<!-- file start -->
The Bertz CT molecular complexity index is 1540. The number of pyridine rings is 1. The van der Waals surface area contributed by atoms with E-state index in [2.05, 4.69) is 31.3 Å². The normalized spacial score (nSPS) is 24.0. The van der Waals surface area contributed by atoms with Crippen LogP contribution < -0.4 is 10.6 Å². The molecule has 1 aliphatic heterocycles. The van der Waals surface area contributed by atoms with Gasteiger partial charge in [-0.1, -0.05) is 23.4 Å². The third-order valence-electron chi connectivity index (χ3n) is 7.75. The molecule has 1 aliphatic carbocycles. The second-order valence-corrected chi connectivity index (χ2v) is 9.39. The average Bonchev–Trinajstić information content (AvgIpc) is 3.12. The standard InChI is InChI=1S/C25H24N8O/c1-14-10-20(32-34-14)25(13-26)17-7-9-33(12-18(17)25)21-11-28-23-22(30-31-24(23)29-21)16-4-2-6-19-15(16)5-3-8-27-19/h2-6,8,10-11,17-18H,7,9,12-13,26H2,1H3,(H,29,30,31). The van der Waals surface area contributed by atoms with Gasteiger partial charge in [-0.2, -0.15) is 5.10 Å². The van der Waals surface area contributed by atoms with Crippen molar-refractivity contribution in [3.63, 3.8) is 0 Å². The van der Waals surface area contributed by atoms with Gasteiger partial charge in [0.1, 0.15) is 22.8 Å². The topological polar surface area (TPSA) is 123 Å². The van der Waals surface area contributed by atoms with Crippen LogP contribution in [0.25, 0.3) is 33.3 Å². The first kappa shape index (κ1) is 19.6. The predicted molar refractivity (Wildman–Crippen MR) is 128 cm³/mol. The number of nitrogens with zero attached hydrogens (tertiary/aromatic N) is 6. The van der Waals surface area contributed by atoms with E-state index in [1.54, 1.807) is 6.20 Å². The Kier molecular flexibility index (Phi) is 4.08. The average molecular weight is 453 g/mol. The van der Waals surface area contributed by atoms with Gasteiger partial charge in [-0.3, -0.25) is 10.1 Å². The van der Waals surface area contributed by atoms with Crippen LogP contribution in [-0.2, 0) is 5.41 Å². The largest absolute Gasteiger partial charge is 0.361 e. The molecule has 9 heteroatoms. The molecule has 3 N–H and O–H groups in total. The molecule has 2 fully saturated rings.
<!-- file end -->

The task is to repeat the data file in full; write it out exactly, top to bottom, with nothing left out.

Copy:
The Bertz CT molecular complexity index is 1540. The number of pyridine rings is 1. The van der Waals surface area contributed by atoms with E-state index in [2.05, 4.69) is 31.3 Å². The normalized spacial score (nSPS) is 24.0. The van der Waals surface area contributed by atoms with Crippen LogP contribution < -0.4 is 10.6 Å². The molecule has 1 aliphatic heterocycles. The van der Waals surface area contributed by atoms with Gasteiger partial charge in [-0.1, -0.05) is 23.4 Å². The third-order valence-electron chi connectivity index (χ3n) is 7.75. The molecule has 1 aliphatic carbocycles. The second-order valence-corrected chi connectivity index (χ2v) is 9.39. The average Bonchev–Trinajstić information content (AvgIpc) is 3.12. The standard InChI is InChI=1S/C25H24N8O/c1-14-10-20(32-34-14)25(13-26)17-7-9-33(12-18(17)25)21-11-28-23-22(30-31-24(23)29-21)16-4-2-6-19-15(16)5-3-8-27-19/h2-6,8,10-11,17-18H,7,9,12-13,26H2,1H3,(H,29,30,31). The van der Waals surface area contributed by atoms with Gasteiger partial charge in [-0.2, -0.15) is 5.10 Å². The van der Waals surface area contributed by atoms with Crippen molar-refractivity contribution in [3.63, 3.8) is 0 Å². The van der Waals surface area contributed by atoms with Gasteiger partial charge in [0.1, 0.15) is 22.8 Å². The topological polar surface area (TPSA) is 123 Å². The van der Waals surface area contributed by atoms with Crippen LogP contribution in [0.25, 0.3) is 33.3 Å². The first kappa shape index (κ1) is 19.6. The predicted molar refractivity (Wildman–Crippen MR) is 128 cm³/mol. The number of nitrogens with zero attached hydrogens (tertiary/aromatic N) is 6. The van der Waals surface area contributed by atoms with E-state index in [1.54, 1.807) is 6.20 Å². The Kier molecular flexibility index (Phi) is 4.08. The average molecular weight is 453 g/mol. The van der Waals surface area contributed by atoms with Gasteiger partial charge in [-0.3, -0.25) is 10.1 Å². The van der Waals surface area contributed by atoms with Crippen LogP contribution in [-0.2, 0) is 5.41 Å². The largest absolute Gasteiger partial charge is 0.361 e. The molecule has 9 heteroatoms. The molecule has 3 N–H and O–H groups in total. The molecule has 2 fully saturated rings.